reprinted from Kindleboards:
by Edward C. Patterson
Recent threads continue the KB tradition of discussions about editing (poor or otherwise) and frustrations from readers and authors concerning books let out to pasture as thoroughly edited yielding errors nonetheless. At the risk of preaching to the choir, I'd like to talk about a post-editing phenomena called "Revision Artifacts" and "Editing Ghosts." One is bad, but the other is good — and sometimes really, really good.
While typos and other misdemeanors can be the result of poor editing (read: author apathy), artifacts are the result of the opposite — author devotion and diligence toward perfection. Any software programmer will tell you that when you open a program for changes, you need to test it, because to monkey around with it usually breaks something else. This is what happens with revision and the application of duly found edits. The author applies the edit or pursues revisions and thus leaves an artifact.
There are two classes of artifacts — passive and active. Active artifacts occur at the site of the change. They are usually an extra word or letter OR a missing word or phrase. Sometimes the original(or a portion of the original) is left alongside the change making for a bumpy read. A frequent offender is possessive conversion IE. the queen of the May converted to May's queen of. Whoops. It is quite easy to delete too much when highlighting in word processing or not enough. Joining two sentences and leaving the period or the opposite leaving the comma followed by a capital, is frustrating to an author who is confident their work was published unblemished.
Passive artifacts are caused to other parts of the sentence or paragraph apart from the change scene. Change a verb and you need to change pronouns perhaps. Change a tense, other areas of the paragraph may need adjustment. Omit an adverb and perhaps the remaining noun takes an "an" instead of an "a." In all instances, the artifact remains after the majority of revision and editing is accomplished.
The remedy is simple (obviously). Last revisions and editing applications should be approached with care, Double check each. Spell-check the entire chapter after a revision (Spell checkers may be notorious as the sole tool of dependence, but in this case, it's invaluable). Finally, use a computer read back program such as Natural Speech or Kindle's text-to-speech to read back your entire manuscript as the final go through. You'll be surprised at how good these are finding both active and passive artifacts.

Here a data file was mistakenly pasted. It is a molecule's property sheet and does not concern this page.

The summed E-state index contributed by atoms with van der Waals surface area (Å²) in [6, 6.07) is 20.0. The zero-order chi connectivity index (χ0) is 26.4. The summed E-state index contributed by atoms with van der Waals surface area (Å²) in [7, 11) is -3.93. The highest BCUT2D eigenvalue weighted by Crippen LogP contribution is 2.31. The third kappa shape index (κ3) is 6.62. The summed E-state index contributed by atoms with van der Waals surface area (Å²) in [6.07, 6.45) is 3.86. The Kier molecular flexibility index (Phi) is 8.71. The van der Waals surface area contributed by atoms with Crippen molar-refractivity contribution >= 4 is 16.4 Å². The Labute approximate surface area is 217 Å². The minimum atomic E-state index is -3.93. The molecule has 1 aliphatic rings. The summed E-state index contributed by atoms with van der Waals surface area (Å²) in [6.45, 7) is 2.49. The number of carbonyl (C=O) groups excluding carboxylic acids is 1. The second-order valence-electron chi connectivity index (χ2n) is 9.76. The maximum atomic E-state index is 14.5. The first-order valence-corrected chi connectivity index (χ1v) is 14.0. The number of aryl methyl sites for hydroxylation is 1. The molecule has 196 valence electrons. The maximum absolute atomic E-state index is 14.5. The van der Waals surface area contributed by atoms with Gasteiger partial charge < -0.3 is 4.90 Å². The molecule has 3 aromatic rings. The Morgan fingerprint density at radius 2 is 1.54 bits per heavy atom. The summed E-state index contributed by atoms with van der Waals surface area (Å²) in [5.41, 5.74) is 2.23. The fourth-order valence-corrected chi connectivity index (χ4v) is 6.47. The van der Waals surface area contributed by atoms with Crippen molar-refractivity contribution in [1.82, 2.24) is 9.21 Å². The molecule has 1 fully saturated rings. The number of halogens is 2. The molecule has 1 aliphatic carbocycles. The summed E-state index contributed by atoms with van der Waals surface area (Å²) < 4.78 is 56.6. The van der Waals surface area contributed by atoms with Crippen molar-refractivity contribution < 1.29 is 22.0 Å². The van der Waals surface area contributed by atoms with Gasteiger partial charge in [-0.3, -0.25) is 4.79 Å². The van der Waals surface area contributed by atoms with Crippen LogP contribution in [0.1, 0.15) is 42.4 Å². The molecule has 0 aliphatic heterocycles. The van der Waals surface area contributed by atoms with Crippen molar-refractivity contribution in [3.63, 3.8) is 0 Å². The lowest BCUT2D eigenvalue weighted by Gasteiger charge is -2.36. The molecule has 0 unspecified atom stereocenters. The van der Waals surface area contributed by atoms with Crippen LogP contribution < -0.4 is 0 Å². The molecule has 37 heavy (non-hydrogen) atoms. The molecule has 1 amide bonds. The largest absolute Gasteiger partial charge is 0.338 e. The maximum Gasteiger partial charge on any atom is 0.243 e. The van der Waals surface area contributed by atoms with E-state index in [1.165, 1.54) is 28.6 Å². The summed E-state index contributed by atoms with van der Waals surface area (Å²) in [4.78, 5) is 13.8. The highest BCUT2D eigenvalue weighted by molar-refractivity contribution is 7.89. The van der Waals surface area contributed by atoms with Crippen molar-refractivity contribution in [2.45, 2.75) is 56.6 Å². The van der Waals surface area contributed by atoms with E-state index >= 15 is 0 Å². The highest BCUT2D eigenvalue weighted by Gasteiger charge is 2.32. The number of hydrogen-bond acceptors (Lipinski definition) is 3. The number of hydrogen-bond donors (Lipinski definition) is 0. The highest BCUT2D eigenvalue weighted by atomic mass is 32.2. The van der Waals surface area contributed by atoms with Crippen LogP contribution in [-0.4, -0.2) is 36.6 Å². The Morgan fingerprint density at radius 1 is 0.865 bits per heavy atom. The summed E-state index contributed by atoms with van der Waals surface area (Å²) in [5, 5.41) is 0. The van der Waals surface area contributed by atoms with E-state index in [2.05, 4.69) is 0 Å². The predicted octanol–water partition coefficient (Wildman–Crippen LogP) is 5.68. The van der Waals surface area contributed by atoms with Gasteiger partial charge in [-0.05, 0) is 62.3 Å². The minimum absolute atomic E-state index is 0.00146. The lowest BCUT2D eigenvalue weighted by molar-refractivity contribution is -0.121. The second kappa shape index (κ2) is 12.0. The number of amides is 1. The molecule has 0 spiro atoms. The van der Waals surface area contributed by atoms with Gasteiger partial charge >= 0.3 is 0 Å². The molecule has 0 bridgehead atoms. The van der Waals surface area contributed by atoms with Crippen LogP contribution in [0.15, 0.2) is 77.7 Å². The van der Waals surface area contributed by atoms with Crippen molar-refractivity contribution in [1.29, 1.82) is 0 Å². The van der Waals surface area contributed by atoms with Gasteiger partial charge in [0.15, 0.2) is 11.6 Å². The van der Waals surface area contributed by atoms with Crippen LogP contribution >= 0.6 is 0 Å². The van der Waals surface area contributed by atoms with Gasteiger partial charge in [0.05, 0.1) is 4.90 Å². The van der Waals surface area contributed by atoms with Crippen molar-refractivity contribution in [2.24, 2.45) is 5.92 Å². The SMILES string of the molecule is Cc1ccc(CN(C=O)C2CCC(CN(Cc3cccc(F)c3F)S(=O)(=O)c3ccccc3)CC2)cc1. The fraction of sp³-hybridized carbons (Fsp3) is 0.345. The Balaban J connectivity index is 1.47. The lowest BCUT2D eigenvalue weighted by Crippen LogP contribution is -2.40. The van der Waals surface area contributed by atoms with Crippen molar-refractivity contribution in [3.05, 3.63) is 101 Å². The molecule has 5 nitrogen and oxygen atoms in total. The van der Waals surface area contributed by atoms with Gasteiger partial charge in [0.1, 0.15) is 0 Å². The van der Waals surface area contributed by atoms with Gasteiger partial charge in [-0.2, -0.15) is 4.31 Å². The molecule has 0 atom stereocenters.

Unlike artifacts, revision ghosts are good things. The more you author and the less you write, ghosts help support subtext and tone. When you're in the ZONE and spilling story down furiously without any regard for redundancy or refinement, some of the best stuff that you'll be cutting emerges on the page. During this act, all your words hug and embrace each other forming a bond. During revision you refine your work, adding and cutting and trimming and changing. However, despite your best efforts, the original bond between the original and the final remains. Cut sentences and paragraphs form an invisible hole, which the surviving sections still resonate. This resonance is called ghosting and is important to the mix, lingering unspoken but felt in the fabric of the work. I believe that one of the more important reasons for revising your manuscript is to leave these accidental ingredients. Much like artifacts, which detract, revision ghosts enhance a work. Writers (I say writers, because no author would consider a work finished without at least one revision) who rush to publication without revisions miss out on this perk.
Well, I've babbled enough. The reason for it is to demonstrate that sometimes a critic, reviewer or blogger will take offense with an error and press it home, and although nothing exonerates the author's responsibility for any blight upon art's face, caring authors leave artifacts because they have tried hard, but just short of the goal — but in compensation they have enhanced the reading experience with revision ghosts that linger with a reader who just can't put their finger on it.
Edward C. Patterson